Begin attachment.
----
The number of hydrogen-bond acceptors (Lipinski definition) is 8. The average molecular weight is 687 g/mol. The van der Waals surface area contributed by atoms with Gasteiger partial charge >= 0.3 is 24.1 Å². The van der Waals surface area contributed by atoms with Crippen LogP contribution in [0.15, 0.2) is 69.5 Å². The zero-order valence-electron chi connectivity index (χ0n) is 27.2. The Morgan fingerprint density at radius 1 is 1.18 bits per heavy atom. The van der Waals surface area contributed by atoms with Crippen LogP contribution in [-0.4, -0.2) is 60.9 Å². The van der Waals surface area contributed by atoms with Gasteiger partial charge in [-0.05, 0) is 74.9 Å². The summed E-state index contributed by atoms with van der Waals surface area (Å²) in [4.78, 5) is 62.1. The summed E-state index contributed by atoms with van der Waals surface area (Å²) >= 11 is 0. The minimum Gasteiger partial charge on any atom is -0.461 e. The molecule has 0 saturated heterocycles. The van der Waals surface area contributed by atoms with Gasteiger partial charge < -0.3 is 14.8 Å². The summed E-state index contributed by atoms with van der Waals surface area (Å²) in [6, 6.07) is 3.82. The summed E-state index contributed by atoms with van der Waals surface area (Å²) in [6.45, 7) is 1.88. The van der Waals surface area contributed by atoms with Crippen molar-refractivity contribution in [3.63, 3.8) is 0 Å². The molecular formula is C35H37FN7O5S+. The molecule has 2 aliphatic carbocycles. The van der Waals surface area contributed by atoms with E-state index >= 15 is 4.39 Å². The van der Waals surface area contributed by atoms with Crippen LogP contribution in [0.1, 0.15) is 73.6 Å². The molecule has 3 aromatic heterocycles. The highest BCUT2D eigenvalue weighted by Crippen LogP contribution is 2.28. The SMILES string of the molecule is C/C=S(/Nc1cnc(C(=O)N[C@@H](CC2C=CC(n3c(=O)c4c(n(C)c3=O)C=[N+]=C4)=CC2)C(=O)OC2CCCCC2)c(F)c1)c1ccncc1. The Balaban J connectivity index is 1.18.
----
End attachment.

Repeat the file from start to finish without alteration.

The number of hydrogen-bond acceptors (Lipinski definition) is 8. The average molecular weight is 687 g/mol. The van der Waals surface area contributed by atoms with Gasteiger partial charge >= 0.3 is 24.1 Å². The van der Waals surface area contributed by atoms with Crippen LogP contribution in [0.15, 0.2) is 69.5 Å². The zero-order valence-electron chi connectivity index (χ0n) is 27.2. The Morgan fingerprint density at radius 1 is 1.18 bits per heavy atom. The van der Waals surface area contributed by atoms with Crippen LogP contribution in [-0.4, -0.2) is 60.9 Å². The van der Waals surface area contributed by atoms with Gasteiger partial charge in [-0.05, 0) is 74.9 Å². The summed E-state index contributed by atoms with van der Waals surface area (Å²) in [4.78, 5) is 62.1. The summed E-state index contributed by atoms with van der Waals surface area (Å²) >= 11 is 0. The minimum Gasteiger partial charge on any atom is -0.461 e. The molecule has 0 saturated heterocycles. The van der Waals surface area contributed by atoms with Gasteiger partial charge < -0.3 is 14.8 Å². The summed E-state index contributed by atoms with van der Waals surface area (Å²) in [6, 6.07) is 3.82. The summed E-state index contributed by atoms with van der Waals surface area (Å²) in [6.45, 7) is 1.88. The van der Waals surface area contributed by atoms with Crippen molar-refractivity contribution in [3.63, 3.8) is 0 Å². The molecular formula is C35H37FN7O5S+. The molecule has 2 aliphatic carbocycles. The van der Waals surface area contributed by atoms with E-state index >= 15 is 4.39 Å². The van der Waals surface area contributed by atoms with Crippen LogP contribution in [0.1, 0.15) is 73.6 Å². The molecule has 3 aromatic heterocycles. The highest BCUT2D eigenvalue weighted by Crippen LogP contribution is 2.28. The SMILES string of the molecule is C/C=S(/Nc1cnc(C(=O)N[C@@H](CC2C=CC(n3c(=O)c4c(n(C)c3=O)C=[N+]=C4)=CC2)C(=O)OC2CCCCC2)c(F)c1)c1ccncc1. The Balaban J connectivity index is 1.18.